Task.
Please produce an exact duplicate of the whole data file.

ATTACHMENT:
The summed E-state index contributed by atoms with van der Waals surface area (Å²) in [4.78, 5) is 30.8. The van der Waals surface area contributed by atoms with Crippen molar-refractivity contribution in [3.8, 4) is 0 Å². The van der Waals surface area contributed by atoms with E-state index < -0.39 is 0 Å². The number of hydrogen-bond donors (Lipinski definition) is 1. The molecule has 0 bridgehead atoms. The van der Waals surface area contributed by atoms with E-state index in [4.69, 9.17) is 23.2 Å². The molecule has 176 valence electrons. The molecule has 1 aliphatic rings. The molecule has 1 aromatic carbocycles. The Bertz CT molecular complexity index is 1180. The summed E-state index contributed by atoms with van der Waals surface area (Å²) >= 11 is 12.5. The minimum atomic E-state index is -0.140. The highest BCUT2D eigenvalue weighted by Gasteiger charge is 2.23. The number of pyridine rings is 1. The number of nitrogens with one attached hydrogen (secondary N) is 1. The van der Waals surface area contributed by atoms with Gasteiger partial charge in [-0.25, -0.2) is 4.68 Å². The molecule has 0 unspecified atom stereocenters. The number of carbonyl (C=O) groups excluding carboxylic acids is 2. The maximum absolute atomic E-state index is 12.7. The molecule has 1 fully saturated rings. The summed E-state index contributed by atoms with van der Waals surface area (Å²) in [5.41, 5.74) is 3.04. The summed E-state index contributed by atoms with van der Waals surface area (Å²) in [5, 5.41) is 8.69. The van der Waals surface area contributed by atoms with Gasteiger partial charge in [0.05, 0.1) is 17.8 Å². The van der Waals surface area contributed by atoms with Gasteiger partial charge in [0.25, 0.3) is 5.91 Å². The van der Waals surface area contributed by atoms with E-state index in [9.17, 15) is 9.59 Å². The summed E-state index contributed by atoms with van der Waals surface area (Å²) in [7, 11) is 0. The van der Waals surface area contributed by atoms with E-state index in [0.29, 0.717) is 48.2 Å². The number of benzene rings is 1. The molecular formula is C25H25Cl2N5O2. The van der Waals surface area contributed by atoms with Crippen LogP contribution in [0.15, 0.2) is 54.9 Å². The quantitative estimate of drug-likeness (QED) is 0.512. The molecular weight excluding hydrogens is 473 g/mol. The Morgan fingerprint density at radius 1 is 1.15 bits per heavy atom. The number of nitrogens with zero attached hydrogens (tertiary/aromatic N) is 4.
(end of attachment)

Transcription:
The summed E-state index contributed by atoms with van der Waals surface area (Å²) in [4.78, 5) is 30.8. The van der Waals surface area contributed by atoms with Crippen molar-refractivity contribution in [3.8, 4) is 0 Å². The van der Waals surface area contributed by atoms with E-state index < -0.39 is 0 Å². The number of hydrogen-bond donors (Lipinski definition) is 1. The molecule has 0 bridgehead atoms. The van der Waals surface area contributed by atoms with E-state index in [4.69, 9.17) is 23.2 Å². The molecule has 176 valence electrons. The molecule has 1 aliphatic rings. The molecule has 1 aromatic carbocycles. The Bertz CT molecular complexity index is 1180. The summed E-state index contributed by atoms with van der Waals surface area (Å²) >= 11 is 12.5. The minimum atomic E-state index is -0.140. The highest BCUT2D eigenvalue weighted by Gasteiger charge is 2.23. The number of pyridine rings is 1. The number of nitrogens with one attached hydrogen (secondary N) is 1. The van der Waals surface area contributed by atoms with Gasteiger partial charge in [-0.25, -0.2) is 4.68 Å². The molecule has 0 unspecified atom stereocenters. The number of carbonyl (C=O) groups excluding carboxylic acids is 2. The maximum absolute atomic E-state index is 12.7. The molecule has 1 fully saturated rings. The summed E-state index contributed by atoms with van der Waals surface area (Å²) in [5.41, 5.74) is 3.04. The summed E-state index contributed by atoms with van der Waals surface area (Å²) in [5, 5.41) is 8.69. The van der Waals surface area contributed by atoms with Gasteiger partial charge in [0.05, 0.1) is 17.8 Å². The van der Waals surface area contributed by atoms with Gasteiger partial charge in [0.25, 0.3) is 5.91 Å². The van der Waals surface area contributed by atoms with E-state index in [9.17, 15) is 9.59 Å². The summed E-state index contributed by atoms with van der Waals surface area (Å²) in [7, 11) is 0. The van der Waals surface area contributed by atoms with E-state index in [0.29, 0.717) is 48.2 Å². The number of benzene rings is 1. The molecular formula is C25H25Cl2N5O2. The van der Waals surface area contributed by atoms with Crippen LogP contribution in [0.15, 0.2) is 54.9 Å². The quantitative estimate of drug-likeness (QED) is 0.512. The molecular weight excluding hydrogens is 473 g/mol. The Morgan fingerprint density at radius 1 is 1.15 bits per heavy atom. The number of nitrogens with zero attached hydrogens (tertiary/aromatic N) is 4.